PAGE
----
Louis Susman, the US ambassador to London, suggested moves to repair relations with the Libyan dictator had only served to give him “greater stature” on the world stage.
Downing Street said David Cameron was “gravely concerned by reports of escalating violence and large numbers of civilian deaths”.
“We condemn any use of force by the Libyan authorities against peaceful protesters. Such repression is unacceptable, counterproductive and wrong,” said a statement. “The Libyan government must listen to the views of its people and respond to them.”
William Hague, the Foreign Secretary, voiced his concerns in a telephone call to Col Gaddafi’s British-educated son, Saif.
“The world should not hesitate to condemn those actions,” he said. “What Col Gaddafi should be doing is respecting basic human rights, and there is no sign of that in the dreadful response, the horrifying response, of the Libyan authorities to these protests.” Despite the criticism of the violence, both Mr Hague and Kenneth Clarke, the Justice Secretary, defended new multi-millionpound trade links with Libya, opened following Tony Blair’s “deal in the desert” in 2007. Mr Clarke told the BBC: “I don’t think we’ve made a mistake in having investment there.”
Mr Susman said: “I would suggest that to deal with him, to give him greater stature, greater ability on the world front to look like he is a good citizen is a mistake.”
Col Gaddafi briefly appeared on state television in a pro-government rally, but has otherwise remained silent. In a televised statement, his son Saif acknowledged the army made mistakes during the protests, but denied reports that “hundreds” were killed. He said the regime was willing to remove some restrictions and discuss the constitution.
By Adrian Blomfield in Manama THE king of Bahrain came under heavy opposition pressure to prove his newly stated commitment to reform on Sunday by sacking his unpopular uncle, the world’s longest-serving prime minister.
Shia opposition leaders said they would resist a government offer of dialogue until the kingdom’s Sunni rulers made a significant gesture by sacrificing Prince Khalifa, who has held his position since Bahrain’s independence from Britain in 1971. They also called for the release of political prisoners.
A day after King Hamad was forced to call his army off the streets after a brutal military crackdown that killed at least seven people failed to quell the protests, the opposition has sensed momentum swinging its way.
They are also hoping to take advantage of rumoured rifts in the Al Khalifa dynasty that have pitted hardliners, including the prime minister, against a group of reformists around the king and his son, Crown Prince Salman.
The desire to see Prince Khalifa ousted is almost universally shared by the tens of thousands of protesters who reoccupied Pearl Monument, the symbolic centre of the capital Manama, after the security forces withdrew last Saturday night.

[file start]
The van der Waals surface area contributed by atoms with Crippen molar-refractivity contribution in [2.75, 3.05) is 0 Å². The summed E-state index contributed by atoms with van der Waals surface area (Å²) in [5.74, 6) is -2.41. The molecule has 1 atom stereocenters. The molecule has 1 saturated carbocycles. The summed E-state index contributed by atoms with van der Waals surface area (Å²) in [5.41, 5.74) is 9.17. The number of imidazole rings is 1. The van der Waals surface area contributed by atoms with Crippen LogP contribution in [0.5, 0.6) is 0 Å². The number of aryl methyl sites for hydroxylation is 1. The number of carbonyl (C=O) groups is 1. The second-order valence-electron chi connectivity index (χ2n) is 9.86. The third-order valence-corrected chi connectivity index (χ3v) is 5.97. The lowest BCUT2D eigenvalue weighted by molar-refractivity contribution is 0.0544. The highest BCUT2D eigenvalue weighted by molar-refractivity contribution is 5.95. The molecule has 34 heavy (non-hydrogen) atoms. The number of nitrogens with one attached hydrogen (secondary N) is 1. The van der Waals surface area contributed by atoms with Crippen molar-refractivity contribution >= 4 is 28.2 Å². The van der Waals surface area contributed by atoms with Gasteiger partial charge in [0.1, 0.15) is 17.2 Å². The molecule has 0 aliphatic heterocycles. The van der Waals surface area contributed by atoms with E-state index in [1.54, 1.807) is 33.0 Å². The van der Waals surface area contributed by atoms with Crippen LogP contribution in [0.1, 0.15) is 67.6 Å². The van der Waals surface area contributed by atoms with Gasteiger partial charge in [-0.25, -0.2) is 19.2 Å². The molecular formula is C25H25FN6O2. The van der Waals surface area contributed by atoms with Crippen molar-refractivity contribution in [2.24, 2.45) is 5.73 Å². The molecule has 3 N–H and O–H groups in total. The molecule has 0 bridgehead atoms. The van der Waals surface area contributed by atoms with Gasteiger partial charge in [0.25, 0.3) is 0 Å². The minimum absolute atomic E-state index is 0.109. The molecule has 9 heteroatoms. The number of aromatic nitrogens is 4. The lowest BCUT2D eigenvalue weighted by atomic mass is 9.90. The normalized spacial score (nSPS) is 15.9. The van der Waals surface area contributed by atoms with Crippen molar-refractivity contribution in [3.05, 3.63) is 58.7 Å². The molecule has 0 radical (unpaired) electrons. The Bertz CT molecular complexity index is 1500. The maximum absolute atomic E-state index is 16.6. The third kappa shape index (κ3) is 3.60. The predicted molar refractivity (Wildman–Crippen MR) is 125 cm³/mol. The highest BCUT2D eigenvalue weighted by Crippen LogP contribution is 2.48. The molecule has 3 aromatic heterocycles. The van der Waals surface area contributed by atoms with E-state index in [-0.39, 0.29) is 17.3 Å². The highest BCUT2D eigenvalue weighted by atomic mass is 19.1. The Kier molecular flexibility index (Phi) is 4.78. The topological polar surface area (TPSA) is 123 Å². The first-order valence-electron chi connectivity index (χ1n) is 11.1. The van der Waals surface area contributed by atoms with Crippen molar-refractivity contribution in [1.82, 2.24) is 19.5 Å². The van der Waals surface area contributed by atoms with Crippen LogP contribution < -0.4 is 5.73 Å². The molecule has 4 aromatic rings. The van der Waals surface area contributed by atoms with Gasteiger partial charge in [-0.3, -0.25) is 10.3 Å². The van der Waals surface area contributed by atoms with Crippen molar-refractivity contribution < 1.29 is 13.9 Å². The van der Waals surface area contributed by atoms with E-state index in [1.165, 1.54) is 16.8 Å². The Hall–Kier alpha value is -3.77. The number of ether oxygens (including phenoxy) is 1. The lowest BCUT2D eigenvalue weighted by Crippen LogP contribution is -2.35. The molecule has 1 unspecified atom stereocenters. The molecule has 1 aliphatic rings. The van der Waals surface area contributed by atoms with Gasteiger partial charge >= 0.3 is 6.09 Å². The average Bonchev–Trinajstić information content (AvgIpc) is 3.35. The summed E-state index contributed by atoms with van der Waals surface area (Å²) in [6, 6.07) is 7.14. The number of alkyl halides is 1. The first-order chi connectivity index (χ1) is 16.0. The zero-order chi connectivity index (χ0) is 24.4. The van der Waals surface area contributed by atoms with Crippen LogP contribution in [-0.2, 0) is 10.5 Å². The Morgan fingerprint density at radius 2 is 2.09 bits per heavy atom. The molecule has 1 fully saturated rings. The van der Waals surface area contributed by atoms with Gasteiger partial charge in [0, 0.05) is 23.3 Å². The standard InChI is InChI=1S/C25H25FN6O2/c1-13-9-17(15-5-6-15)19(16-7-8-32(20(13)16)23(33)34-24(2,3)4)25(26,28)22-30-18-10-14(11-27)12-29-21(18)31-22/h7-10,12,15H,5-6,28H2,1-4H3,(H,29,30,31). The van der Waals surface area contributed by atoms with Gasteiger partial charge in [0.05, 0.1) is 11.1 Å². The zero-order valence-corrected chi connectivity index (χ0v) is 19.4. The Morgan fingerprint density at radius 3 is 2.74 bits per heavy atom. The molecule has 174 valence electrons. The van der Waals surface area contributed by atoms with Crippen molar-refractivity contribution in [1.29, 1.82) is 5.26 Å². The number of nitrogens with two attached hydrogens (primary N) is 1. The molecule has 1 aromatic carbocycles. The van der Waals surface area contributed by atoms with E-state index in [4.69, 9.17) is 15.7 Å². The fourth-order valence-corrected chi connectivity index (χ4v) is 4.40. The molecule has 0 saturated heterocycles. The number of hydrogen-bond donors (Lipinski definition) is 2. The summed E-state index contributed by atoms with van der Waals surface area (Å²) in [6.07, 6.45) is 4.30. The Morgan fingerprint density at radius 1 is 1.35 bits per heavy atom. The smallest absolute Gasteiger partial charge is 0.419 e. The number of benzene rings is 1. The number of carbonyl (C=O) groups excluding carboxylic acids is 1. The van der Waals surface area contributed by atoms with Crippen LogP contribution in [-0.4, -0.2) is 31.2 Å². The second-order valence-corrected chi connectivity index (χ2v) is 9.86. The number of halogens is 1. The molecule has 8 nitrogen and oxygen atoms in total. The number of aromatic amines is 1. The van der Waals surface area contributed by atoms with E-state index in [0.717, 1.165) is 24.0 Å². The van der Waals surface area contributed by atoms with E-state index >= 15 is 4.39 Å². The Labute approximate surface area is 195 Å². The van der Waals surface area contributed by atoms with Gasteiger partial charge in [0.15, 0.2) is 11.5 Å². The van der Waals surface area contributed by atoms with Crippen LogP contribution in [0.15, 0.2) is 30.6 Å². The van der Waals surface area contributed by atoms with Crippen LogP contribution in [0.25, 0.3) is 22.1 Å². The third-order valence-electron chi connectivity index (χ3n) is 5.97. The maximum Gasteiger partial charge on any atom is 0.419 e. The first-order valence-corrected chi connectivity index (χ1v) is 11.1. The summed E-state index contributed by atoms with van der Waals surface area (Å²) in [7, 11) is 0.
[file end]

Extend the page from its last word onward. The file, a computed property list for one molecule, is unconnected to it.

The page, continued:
The prime minister is widely blamed for the economic and political marginalisation of Bahrain’s Shia majority, which accounts for up to 70 per cent of the population. Regarded as one of the richest men in the state, he is seen by many as a symbol of the corruption allegations that have blighted the ruling family.
“After 40 years of being in power, the time has come for him to step down,” said Jawad Fairooz, a senior member of the main Shia opposition party, Wefaq. With Hillary Clinton, the US secretary of state, adding her voice to international calls for reform, King Hamad has instructed the Crown Prince to begin negotiations with the opposition. It is demanding a constitutional monarchy, genuine political representation and a fairer deal for Shias.
By Richard Spencer POLICE and Basij militia locked down the centre of Tehran on Sunday night after crowds of anti-regime demonstrators tried to converge on central squares from across the city.
Faezeh Hashemi, the daughter of the former president, Akbar Hashemi Rafsanjani, was arrested briefly, accused of “provocative behaviour”, though she was later released.
Opposition and exile websites claimed there were clashes between police firing tear gas and protest groups, and reports of gunfire.
The government insisted the city was “peaceful” though the deputy police chief admitted special forces had been deployed.
The past week has seen a resurgence of the opposition Green Movement, which during the 2009 presidential election rallied around MirHossein Mousavi and Mehdi Karroubi, the defeated candidates.
Two people have died in clashes between demonstrators and progovernment forces. Opposition groups in exile claimed rallies had taken place in other cities, including Isfahan, Shiras and Tabriz.
Elsewhere, President Ali Abdullah Saleh of Yemen, facing an 11th consecutive day of protests, called for dialogue with the opposition.
Mr Saleh has promised not to stand for a new term in 2013 but protesters are demanding he step down now.
Tunisia’s interim government asked Saudi Arabia to extradite Zine alAbidine Ben Ali, a month after he was deposed. The government, which is facing fresh calls for it to resign, made the official request to Riyadh, where Mr Ben Ali fled on January 14.
There were more protests by members of the “bidoon” or stateless community in Kuwait. Bidoons, who number in the hundreds of thousands in countries across the Gulf, are residents who have never been granted citizenship.
In Morocco, thousands of people marched through the capital, Rabat, and also Casablanca, calling for limits to the powers of King Mohammed V.